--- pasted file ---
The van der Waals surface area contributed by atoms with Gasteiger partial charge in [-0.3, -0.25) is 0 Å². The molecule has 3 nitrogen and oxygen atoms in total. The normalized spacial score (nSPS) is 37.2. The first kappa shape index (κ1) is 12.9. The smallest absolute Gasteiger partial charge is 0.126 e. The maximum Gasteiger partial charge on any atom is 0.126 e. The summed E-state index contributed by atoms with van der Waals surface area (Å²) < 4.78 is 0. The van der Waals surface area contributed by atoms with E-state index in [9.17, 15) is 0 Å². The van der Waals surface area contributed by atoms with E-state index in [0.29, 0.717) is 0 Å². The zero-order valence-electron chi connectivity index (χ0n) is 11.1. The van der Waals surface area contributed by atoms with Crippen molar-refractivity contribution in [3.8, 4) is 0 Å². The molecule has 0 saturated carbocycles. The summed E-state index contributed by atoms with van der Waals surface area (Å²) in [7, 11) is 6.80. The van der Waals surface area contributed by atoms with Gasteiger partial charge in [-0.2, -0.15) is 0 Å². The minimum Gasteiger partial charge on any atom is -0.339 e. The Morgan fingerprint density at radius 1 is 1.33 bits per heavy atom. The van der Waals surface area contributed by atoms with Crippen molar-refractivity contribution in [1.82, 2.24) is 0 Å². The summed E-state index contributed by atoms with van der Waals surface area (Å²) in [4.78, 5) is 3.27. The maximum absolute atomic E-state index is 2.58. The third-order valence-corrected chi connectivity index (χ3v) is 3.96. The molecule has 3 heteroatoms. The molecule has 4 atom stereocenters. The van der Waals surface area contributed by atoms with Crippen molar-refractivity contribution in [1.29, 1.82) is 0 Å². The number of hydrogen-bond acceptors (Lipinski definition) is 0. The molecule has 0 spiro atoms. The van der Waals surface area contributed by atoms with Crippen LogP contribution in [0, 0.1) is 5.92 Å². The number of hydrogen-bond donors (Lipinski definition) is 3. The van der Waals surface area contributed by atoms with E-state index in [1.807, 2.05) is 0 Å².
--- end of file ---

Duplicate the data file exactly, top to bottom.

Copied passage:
The van der Waals surface area contributed by atoms with Gasteiger partial charge in [-0.3, -0.25) is 0 Å². The molecule has 3 nitrogen and oxygen atoms in total. The normalized spacial score (nSPS) is 37.2. The first kappa shape index (κ1) is 12.9. The smallest absolute Gasteiger partial charge is 0.126 e. The maximum Gasteiger partial charge on any atom is 0.126 e. The summed E-state index contributed by atoms with van der Waals surface area (Å²) < 4.78 is 0. The van der Waals surface area contributed by atoms with E-state index in [9.17, 15) is 0 Å². The van der Waals surface area contributed by atoms with E-state index in [0.29, 0.717) is 0 Å². The zero-order valence-electron chi connectivity index (χ0n) is 11.1. The van der Waals surface area contributed by atoms with Crippen molar-refractivity contribution in [3.8, 4) is 0 Å². The molecule has 0 saturated carbocycles. The summed E-state index contributed by atoms with van der Waals surface area (Å²) in [7, 11) is 6.80. The van der Waals surface area contributed by atoms with Gasteiger partial charge in [-0.2, -0.15) is 0 Å². The minimum Gasteiger partial charge on any atom is -0.339 e. The Morgan fingerprint density at radius 1 is 1.33 bits per heavy atom. The van der Waals surface area contributed by atoms with Crippen molar-refractivity contribution in [1.82, 2.24) is 0 Å². The summed E-state index contributed by atoms with van der Waals surface area (Å²) in [4.78, 5) is 3.27. The maximum absolute atomic E-state index is 2.58. The third-order valence-corrected chi connectivity index (χ3v) is 3.96. The molecule has 3 heteroatoms. The molecule has 4 atom stereocenters. The van der Waals surface area contributed by atoms with Crippen molar-refractivity contribution in [1.29, 1.82) is 0 Å². The number of hydrogen-bond acceptors (Lipinski definition) is 0. The molecule has 0 spiro atoms. The van der Waals surface area contributed by atoms with Crippen LogP contribution in [0, 0.1) is 5.92 Å². The number of hydrogen-bond donors (Lipinski definition) is 3. The van der Waals surface area contributed by atoms with E-state index in [1.807, 2.05) is 0 Å².